9 Ways to Reduce the Stress of Technology

Ways to reduce the stress of technology I feel like I have the physical stuff part of minimalism down pat. Give me clutter and I can conquer it! But the mental part, that part for me is much harder. I constantly want to fill my day with emails and websites and checking Instagram and Pinteresting ALL THE THINGS! Those things add little value to my life. Those things only add stress. To live a simpler, happier life, I need to let some technology go. Maybe one day, I’ll let all the technology go, but for now, here’s some ways to reduce the stress of technology.

  1. Stop “checking” email first thing
    I’ve developed a habit of checking my email first thing in the morning. Sometimes I check it before I even get out of bed. Eeek. It does nothing but set a stressful tone for the day. I recently took my work email off my phone. If it was an emergency, they’d call me. And I no longer check any email until I get to work. I now start the day in an easier way.
  2. Stop email alerts
    I also stopped email alerts. No more annoying email “pings” that distract me from the task at hand. I’d love to eventually only check my multiple email accounts once a day, but with my job I’m expected to be available during work hours.
  3. Par down your email
    Unroll.me is one of my favorite services. Sign up and you see all of your subscription emails in one place. You can easily “unroll” from email subscriptions without having to sort through your inbox. It’s incredibly easy and only takes a few minutes.
  4. Stop watching/listening to the news
    I don’t think we all need to live in a hole and be unaware of social injustices or important events that are happening in our community. I do think we’re being bombarded with news. I adore NPR, but I recently stopped listening to it on my commute. When I’m sitting in bumper-to-bumper traffic and/or attempting to decompress after a long day, it’s too mentally difficult for me to process the news. Instead, I’ve been listening to music or an audiobook* on my commute. I’ll allow myself to check a news site once a day to scan through, but I’ll never be on a news site for more than 15 minutes. Which brings me to…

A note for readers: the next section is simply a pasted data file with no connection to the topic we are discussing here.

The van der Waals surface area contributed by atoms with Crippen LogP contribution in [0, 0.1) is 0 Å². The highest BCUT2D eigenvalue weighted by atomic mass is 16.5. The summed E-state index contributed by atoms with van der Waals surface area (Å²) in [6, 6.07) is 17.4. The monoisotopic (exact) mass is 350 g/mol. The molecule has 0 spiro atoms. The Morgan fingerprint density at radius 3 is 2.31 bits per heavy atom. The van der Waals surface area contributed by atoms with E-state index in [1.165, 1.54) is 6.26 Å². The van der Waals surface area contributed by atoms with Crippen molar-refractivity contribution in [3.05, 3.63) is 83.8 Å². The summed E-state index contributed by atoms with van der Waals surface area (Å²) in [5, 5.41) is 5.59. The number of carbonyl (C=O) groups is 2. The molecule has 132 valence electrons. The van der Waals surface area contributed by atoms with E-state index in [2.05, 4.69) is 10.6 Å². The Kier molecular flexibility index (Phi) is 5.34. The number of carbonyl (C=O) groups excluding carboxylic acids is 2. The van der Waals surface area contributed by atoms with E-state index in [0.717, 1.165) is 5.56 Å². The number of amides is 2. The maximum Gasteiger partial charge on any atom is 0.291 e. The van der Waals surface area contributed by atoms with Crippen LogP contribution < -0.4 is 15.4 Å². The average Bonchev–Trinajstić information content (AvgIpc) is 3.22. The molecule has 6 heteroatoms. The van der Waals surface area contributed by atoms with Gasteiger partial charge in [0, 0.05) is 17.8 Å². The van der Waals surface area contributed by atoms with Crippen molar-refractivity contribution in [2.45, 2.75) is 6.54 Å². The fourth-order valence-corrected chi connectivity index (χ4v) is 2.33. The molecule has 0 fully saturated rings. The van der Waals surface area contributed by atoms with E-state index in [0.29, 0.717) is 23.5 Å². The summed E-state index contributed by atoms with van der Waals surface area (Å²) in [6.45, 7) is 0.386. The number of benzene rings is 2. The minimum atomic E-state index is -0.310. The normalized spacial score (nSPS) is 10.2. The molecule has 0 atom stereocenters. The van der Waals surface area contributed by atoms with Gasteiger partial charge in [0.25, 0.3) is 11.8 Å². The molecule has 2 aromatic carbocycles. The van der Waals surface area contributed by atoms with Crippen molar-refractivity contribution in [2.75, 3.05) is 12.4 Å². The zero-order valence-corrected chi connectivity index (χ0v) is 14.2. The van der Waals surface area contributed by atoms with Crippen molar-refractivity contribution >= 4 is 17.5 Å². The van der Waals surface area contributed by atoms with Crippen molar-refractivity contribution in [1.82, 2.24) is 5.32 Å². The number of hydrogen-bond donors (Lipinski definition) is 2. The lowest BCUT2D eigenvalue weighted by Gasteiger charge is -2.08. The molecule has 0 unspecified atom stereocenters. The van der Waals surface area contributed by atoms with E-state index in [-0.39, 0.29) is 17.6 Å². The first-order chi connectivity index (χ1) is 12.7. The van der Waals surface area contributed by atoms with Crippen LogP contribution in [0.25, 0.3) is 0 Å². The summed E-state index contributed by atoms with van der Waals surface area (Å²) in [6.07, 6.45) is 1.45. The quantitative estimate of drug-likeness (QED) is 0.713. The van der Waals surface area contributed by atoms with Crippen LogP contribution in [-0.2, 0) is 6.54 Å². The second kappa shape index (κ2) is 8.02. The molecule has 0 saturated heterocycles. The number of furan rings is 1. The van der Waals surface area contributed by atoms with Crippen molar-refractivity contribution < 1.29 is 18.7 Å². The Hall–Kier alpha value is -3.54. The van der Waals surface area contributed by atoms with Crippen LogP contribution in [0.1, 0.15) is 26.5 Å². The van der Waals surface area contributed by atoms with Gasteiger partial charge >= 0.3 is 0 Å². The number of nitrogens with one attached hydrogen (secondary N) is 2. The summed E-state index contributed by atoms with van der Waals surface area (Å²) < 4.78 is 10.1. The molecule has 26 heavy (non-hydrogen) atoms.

5. RescueTime
    RescueTime is a “personal analytics service that shows you how you spend your time and provides tools to help you be more productive.” You download it into your browser, tell it what websites to block and how many minutes a day you’re allowed a “distraction.” I have mine set to block all social media and news websites after 15 minutes. It also gives you an overview of where you use your time at the end of each week. It’s eye-opening and I wish it was available on my phone.
  6. Don’t use it as a distraction
    Speaking of phones, I have a terrible habit of distracting myself with my phone. “Hey, I can’t think of the word I want to use… hello phone! Hey, I’m waiting in line at the Post Office… hello phone!” I don’t want to be that person that is so distracted that they don’t see the world beauty around them. Lately I’ve been making a conscious effort to put down the phone and observe the world around me. We don’t have to be productive every minute of every day. We just don’t.
  7. Hide your phone